Anchored by Jake Tapper, The Lead airs at 4 p.m. ET on CNN.
We are live on the ground in Ferguson, Missouri, with the latest news and analysis.
The effect of drone strikes in Pakistan leaves a lot of questions for the Obama administration, casting a shadow of doubt over the notion that deploying drones is the best strategy to reduce threats against the United States.
"It's a fact that anytime you do a military operation, whether it's with a drone or any other means, you're going to potentially sow frustration with the population," said Tommy Vietor, former National Security spokesman for the Obama administration. "You might turn some people against the United States."
"The error is if drones and kinetic operations are all you're doing, then you are not doing counter terrorism correctly, that's got to be coupled with diplomatic work, it's got to be coupled with assistance like the work the [U.S. Agency for International Development] and other State Department employees do," added Vietor.
McClatchy Newspapers obtained several top secret documents covering more than four years of drone strikes in Pakistan. They conclude that despite claims from the White House that drones are being used only to target top al Qaeda leaders and only when there is definite intelligence, the documents "show that drone operators weren't always certain who they were killing despite the administration's guarantees of the accuracy of the CIA's targeting intelligence and its assertions that civilian casualties have been 'exceedingly rare.'"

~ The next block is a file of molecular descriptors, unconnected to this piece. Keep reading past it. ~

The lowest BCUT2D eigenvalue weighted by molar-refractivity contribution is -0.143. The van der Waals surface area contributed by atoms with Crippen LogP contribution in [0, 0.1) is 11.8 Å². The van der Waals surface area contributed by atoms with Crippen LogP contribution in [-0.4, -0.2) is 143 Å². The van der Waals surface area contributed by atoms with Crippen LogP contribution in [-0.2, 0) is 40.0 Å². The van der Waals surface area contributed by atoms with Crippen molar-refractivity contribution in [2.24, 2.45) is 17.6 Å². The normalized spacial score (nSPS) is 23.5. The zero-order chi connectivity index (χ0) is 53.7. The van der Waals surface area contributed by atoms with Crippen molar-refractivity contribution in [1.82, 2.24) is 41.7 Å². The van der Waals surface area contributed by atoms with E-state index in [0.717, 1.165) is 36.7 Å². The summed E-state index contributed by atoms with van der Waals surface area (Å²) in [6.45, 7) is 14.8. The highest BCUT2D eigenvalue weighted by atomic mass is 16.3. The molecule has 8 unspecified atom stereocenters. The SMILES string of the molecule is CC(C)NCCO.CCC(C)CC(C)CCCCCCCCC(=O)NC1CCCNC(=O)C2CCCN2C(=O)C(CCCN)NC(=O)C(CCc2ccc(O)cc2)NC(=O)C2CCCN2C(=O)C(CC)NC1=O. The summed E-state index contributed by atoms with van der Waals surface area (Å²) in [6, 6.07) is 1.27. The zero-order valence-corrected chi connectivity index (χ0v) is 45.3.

That is, the U.S. is not always sure of who they are killing with drones.
"It's a horrific consequence of war that innocent people sometimes die," said Vietor. "Having been in the White House, having been in this discussions, the president cares deeply about limiting civilian casualties."
For more of our interview with Tommy Vietor, click on the video above.